The Administration's proposed budget for FY 2006 requests $3.46 billion for the Office of Science, a decrease of about $140 million compared to the FY 2005 appropriation. This nearly 4 percent proposed cut for the Office of Science in FY 2006 is a significant departure from the congressionally authorized level of $4 billion. ASM recommends that Congress increase the DOE Office of Science to a level of $3.85 billion in the FY 2006 appropriation, an increase of $250 million over FY 2005.
Biological and Environmental Research (BER) Programs
The proposed budget for Biological and Environmental Research (BER) in FY 2006 is nearly $456 million, which is $126 million below the FY 2005 appropriation for these programs. DOE is the lead federal agency supporting genomic sequencing of non-pathogenic microbes through its Genomics: GTL Program. The sequence information being compiled through this program provides clues into how we can design biotechnology based processes that will function in extreme conditions and potentially could address pressing national priorities, such as energy and environmental security, bioremediation of waste sites, global warming and climate change, and energy production.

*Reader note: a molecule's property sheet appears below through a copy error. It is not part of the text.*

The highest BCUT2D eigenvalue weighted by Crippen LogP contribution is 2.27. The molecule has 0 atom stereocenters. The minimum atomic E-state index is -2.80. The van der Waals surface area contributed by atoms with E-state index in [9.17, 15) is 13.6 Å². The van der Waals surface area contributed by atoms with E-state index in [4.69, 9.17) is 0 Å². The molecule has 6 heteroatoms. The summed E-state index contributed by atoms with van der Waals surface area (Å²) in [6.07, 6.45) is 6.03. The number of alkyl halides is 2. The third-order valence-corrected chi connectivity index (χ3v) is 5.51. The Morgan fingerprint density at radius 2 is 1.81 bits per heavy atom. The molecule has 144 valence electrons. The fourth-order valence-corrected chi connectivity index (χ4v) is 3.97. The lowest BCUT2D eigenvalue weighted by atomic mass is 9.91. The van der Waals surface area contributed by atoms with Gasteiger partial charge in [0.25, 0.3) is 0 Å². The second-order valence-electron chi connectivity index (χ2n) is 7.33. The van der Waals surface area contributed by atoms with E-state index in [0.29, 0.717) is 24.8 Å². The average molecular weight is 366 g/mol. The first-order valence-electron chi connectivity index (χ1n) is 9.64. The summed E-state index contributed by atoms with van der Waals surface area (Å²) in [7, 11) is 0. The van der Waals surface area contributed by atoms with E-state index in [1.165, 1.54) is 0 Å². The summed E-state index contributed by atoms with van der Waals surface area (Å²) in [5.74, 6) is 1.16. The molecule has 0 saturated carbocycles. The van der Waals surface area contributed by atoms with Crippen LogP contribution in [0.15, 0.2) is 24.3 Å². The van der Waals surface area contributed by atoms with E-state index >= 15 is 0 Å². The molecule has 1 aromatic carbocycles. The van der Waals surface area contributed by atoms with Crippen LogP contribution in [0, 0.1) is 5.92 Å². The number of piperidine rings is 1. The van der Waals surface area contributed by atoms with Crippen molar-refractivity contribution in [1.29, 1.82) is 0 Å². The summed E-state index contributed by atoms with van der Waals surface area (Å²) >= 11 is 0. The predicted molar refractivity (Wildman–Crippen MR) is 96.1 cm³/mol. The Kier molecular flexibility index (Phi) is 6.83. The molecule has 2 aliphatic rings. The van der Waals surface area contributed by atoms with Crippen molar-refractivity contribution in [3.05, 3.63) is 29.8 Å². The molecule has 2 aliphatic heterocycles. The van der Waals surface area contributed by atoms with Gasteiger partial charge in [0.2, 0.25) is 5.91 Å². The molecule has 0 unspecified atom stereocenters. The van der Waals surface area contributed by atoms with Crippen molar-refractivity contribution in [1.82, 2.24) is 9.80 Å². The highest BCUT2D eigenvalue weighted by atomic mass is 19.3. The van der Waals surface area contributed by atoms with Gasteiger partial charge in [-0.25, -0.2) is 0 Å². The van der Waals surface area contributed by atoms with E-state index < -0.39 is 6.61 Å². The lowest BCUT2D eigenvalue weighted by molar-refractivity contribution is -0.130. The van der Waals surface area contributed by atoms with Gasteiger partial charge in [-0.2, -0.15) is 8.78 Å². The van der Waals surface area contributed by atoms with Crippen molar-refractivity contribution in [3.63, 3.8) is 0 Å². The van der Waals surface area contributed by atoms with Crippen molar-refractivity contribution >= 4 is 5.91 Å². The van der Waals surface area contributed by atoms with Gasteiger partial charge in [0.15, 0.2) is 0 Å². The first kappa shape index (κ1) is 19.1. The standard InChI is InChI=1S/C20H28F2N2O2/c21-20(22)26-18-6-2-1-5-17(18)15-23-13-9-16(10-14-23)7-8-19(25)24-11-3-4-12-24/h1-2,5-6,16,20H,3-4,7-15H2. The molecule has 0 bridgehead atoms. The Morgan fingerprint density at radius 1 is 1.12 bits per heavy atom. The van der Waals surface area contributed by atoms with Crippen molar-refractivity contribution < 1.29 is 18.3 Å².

BER Genomics: GTL Program
ASM supports the Administration’s request of $87.2 million for the Genomics: GTL program in FY 2006, a $20 million increase over FY 2005. Because microbes power the planet's carbon and nitrogen cycles, clean up our wastes, and make important transformations of energy, they are an important source of biotechnology products, making DOE research programs extremely valuable for advancing our knowledge of the non-medical microbial world. Knowing the complete DNA sequence of a microbe provides important clues about the biological capabilities of the organism and is an important step toward developing strategies for efficiently detecting, using, or reengineering particular microbes to address various national issues. The DOE Genomics: GTL genomic sequencing program has an important impact on nearly every other activity within BER.